Final Acts: Death, Dying, and the Choices We Make

Overview


Today most people die gradually, from incremental illnesses, rather than from the heart attacks or fast-moving diseases that killed earlier generations. Given this new reality, the essays in Final Acts explore how we can make informed and caring end-of-life choices for ourselves and for those we loveùand what can happen without such planning.

Contributors include patients, caretakers, physicians, journalists, lawyers, social workers, educators, hospital administrators, ...

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Final Acts: Death, Dying, and the Choices We Make

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Overview


Today most people die gradually, from incremental illnesses, rather than from the heart attacks or fast-moving diseases that killed earlier generations. Given this new reality, the essays in Final Acts explore how we can make informed and caring end-of-life choices for ourselves and for those we loveùand what can happen without such planning.

Contributors include patients, caretakers, physicians, journalists, lawyers, social workers, educators, hospital administrators, academics, psychologists, and a poet, and among them are ethicists, religious believers, and nonbelievers. Some write moving, personal accounts of "good" or 'bad" deaths; others examine the ethical, social, and political implications of slow dying. Essays consider death from natural causes, suicide, and aid-in-dying (assisted suicide).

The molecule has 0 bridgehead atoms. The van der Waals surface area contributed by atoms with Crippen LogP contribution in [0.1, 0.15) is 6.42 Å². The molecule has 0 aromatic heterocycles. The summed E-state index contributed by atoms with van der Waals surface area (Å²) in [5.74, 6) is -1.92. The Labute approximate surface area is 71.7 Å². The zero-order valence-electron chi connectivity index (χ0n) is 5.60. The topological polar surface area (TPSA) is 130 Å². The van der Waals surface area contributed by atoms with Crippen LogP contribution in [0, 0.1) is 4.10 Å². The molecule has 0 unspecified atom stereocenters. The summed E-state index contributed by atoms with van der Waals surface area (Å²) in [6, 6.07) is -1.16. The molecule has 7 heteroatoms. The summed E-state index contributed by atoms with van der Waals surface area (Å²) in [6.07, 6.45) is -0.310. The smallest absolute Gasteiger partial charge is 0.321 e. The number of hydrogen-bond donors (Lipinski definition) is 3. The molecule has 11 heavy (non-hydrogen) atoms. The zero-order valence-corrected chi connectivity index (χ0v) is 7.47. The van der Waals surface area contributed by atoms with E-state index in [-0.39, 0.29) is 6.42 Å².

Writing in a style free of technical jargon, the contributors discuss documents that should be prepared (health proxy, do-not-resuscitate order, living will, power of attorney); decision-making (over medical interventions, life support, hospice and palliative care, aid-in-dying, treatment location, speaking for those who can no longer express their will); and the roles played by religion, custom, family, friends, caretakers, money, the medical establishment, and the government.

For those who yearn for some measure of control over death, the essayists in Final Acts, from very different backgrounds and with different personal and professional experiences around death and dying, offer insight and hope.

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Editorial Reviews

The Gerontologist

"Final Acts provides the reader with persuasive and enlightening views on the controversial complex issues that are illustrated in the personal stories. It is a collection of moving stories and compelling essays."
Transition Network Newsletter

"If there's one profound lesson to be learned from Final Acts, it is that most of us are woefully uninformed and unprepared to make wise end-of-life choices. A good place to begin is by reading this book."

— Eleanor Foa Dienstag

Global Action on Aging

"An insightful, complex, and pragmatic 'how-to' guide for dying in the Western world. Final Acts a is strong, well-composed, and balanced tool kit to help us all not only change our system to better maintain the integrity of the dying, but to enter into the end of life with confidence and control."